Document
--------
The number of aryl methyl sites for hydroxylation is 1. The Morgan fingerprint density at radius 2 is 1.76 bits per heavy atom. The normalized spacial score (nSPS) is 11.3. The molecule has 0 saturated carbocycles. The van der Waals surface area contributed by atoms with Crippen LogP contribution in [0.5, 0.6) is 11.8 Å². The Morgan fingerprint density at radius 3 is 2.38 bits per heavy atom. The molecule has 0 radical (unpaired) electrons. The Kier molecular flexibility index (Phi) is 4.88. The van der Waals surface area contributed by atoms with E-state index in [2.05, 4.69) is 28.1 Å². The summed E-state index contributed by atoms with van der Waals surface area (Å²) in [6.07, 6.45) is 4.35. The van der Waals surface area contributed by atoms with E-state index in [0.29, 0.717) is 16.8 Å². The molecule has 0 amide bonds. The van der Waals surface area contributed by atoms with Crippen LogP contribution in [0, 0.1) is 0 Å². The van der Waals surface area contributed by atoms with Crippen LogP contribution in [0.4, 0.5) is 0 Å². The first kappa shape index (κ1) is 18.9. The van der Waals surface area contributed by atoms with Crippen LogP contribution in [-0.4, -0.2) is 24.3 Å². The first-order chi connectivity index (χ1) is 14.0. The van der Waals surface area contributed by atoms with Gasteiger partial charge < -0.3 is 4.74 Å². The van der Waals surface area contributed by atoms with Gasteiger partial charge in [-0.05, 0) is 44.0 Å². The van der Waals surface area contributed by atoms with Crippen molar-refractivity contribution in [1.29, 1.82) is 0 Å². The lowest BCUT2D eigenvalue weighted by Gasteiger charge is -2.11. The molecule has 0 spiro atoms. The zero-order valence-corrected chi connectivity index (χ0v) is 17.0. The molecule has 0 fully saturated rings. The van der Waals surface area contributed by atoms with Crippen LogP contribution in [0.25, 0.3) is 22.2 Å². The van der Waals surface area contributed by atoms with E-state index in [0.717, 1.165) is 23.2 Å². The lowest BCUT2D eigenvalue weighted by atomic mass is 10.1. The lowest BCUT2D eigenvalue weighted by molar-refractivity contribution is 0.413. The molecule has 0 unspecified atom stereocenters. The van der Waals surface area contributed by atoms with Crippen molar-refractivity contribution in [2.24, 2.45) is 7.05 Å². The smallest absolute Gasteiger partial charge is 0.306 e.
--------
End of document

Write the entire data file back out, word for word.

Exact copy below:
The number of aryl methyl sites for hydroxylation is 1. The Morgan fingerprint density at radius 2 is 1.76 bits per heavy atom. The normalized spacial score (nSPS) is 11.3. The molecule has 0 saturated carbocycles. The van der Waals surface area contributed by atoms with Crippen LogP contribution in [0.5, 0.6) is 11.8 Å². The Morgan fingerprint density at radius 3 is 2.38 bits per heavy atom. The molecule has 0 radical (unpaired) electrons. The Kier molecular flexibility index (Phi) is 4.88. The van der Waals surface area contributed by atoms with E-state index in [2.05, 4.69) is 28.1 Å². The summed E-state index contributed by atoms with van der Waals surface area (Å²) in [6.07, 6.45) is 4.35. The van der Waals surface area contributed by atoms with E-state index in [0.29, 0.717) is 16.8 Å². The molecule has 0 amide bonds. The van der Waals surface area contributed by atoms with Crippen LogP contribution in [0, 0.1) is 0 Å². The van der Waals surface area contributed by atoms with Crippen LogP contribution in [0.4, 0.5) is 0 Å². The first kappa shape index (κ1) is 18.9. The van der Waals surface area contributed by atoms with Crippen LogP contribution in [-0.4, -0.2) is 24.3 Å². The first-order chi connectivity index (χ1) is 14.0. The van der Waals surface area contributed by atoms with Gasteiger partial charge < -0.3 is 4.74 Å². The van der Waals surface area contributed by atoms with Gasteiger partial charge in [-0.05, 0) is 44.0 Å². The van der Waals surface area contributed by atoms with Crippen molar-refractivity contribution in [1.29, 1.82) is 0 Å². The lowest BCUT2D eigenvalue weighted by Gasteiger charge is -2.11. The molecule has 0 spiro atoms. The zero-order valence-corrected chi connectivity index (χ0v) is 17.0. The molecule has 0 fully saturated rings. The van der Waals surface area contributed by atoms with Crippen LogP contribution in [0.25, 0.3) is 22.2 Å². The van der Waals surface area contributed by atoms with E-state index in [0.717, 1.165) is 23.2 Å². The lowest BCUT2D eigenvalue weighted by atomic mass is 10.1. The lowest BCUT2D eigenvalue weighted by molar-refractivity contribution is 0.413. The molecule has 0 unspecified atom stereocenters. The van der Waals surface area contributed by atoms with Crippen molar-refractivity contribution in [2.24, 2.45) is 7.05 Å². The smallest absolute Gasteiger partial charge is 0.306 e.